Dowland: Lachrimae

Nigel North lute, Les Voix humaines consort of viols
ATMA Classique ACD2 2761

[dropcap]T[/dropcap]his recent addition to the Lachrimae discography does not contain all the pieces in the original publication of 1604. Instead, the programme is built around the seven pavans titled “Lachrimae …” with alternative versions of the Lachrimae pieces themselves, works from other Dowland sources, some for lute solo, one for lute and bass viol. Besides the seven Lachrimae themselves the disc includes Captain [Digorie] Piper his galliard, The Earl of Essex galliard, M. Henry Noel his galliard, M. John Langtons pavan, M. George Whitehead his almand, and Sir John Souch his galliard from 1604, thereby omitting Semper Dowland semper dolens, M. Nicholas Gryffyth his galliard, M. Giles Hobies galliard, Sir Henry Umpton’s funeral, Mistress Nichols almand, M. Buctons galliard, M. Thomas Collier his galliard, and The King of Denmarks galliard. The single imported piece unrelated to the Lachrimae is Dowland’s adew for Master Oliver Cromwell (from The second book of songs or ayres, 1600), a pavan which is the work for lute and bass viol mentioned above. This Oliver Cromwell was the Lord Protector’s uncle.

So much for the contents, what of the performances? Nigel North needs no introduction, nor should Les Voix humaines, the Canadian viol consort. Both names guarantee excellence, so an assessment comes down to their interpretations of these familiar and frequently recorded works, with a nod to their choice of contents. (Obviously, anyone wanting a complete performance of the Lachrimae need not consider buying this record, albeit they should be interested to hear some or all of it. Recordings which include the entire contents of the 1604 print can be found on the Presto Classical website –, then click on Dowland – where their listing is often accompanied by judicious quotes from informed reviews.) The versions of the Lachrimae pavans on this disc come across as reverential, occasionally a tad indulgent, with a tendency to lean into cadences, and to give the impression of the players standing back and admiring the sheer beauty of Dowland’s music and their execution of it. Quite rightly too. The sleevenotes are at best introductory, and thin on detail regarding the individual pieces and the performers’ attitudes to them. Between them, Les Voix humaines and Nigel North wring just about everything out of the pavans, but whereas individual parts come through strongly in the pavans, the balance is not always so good in the pieces played more briskly – or indeed, less slowly.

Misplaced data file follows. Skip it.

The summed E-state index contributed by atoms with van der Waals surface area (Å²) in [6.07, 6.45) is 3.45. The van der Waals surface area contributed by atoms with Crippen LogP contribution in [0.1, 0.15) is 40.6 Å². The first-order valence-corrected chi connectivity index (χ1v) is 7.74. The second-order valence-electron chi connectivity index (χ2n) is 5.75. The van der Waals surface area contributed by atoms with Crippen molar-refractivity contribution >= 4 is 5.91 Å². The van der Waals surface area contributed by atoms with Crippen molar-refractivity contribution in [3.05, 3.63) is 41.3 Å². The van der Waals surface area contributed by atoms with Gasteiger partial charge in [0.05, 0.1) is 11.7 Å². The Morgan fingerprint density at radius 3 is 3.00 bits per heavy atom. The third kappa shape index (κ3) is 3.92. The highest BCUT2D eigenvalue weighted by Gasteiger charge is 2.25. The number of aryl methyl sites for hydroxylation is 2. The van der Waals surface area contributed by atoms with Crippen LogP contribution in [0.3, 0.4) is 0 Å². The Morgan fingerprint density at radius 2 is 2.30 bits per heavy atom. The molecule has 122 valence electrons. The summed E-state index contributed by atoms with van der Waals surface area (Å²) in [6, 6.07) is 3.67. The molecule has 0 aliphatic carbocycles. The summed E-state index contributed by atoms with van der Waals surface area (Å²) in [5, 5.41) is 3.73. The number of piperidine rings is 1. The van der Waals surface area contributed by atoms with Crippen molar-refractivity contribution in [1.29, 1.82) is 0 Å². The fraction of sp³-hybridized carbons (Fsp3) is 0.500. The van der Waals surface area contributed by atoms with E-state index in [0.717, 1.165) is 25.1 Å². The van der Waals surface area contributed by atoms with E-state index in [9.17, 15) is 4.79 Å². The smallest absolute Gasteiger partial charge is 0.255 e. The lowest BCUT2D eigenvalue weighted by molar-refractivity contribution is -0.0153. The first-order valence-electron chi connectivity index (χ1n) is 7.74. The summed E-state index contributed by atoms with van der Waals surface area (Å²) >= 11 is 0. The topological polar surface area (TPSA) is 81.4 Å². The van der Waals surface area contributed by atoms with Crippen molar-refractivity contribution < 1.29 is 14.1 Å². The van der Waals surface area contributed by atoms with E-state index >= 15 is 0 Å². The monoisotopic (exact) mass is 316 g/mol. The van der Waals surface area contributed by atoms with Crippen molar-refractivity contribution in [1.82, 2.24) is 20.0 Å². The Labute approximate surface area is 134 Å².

This is a most attractive selection of Dowland’s consort music. Each of the pavans sounds absolutely gorgeous. The performances of some of the other items, like the Cromwell pavan, can seem pensive, close to navel-gazing. Nevertheless, for interpretations of the seven Lachrimae pavans that milk their sublime contents for all that they are worth, these are ideal performances, and the judiciously selected fillers give the listener time to digest the full implications of one pavan before another one begins, a more recuperative option than presenting them in sequence. This disc did not yield all its qualities in one initial hearing, but sufficient seeds were sewn to make return visits increasingly pleasurable and rewarding.

Richard Turbet

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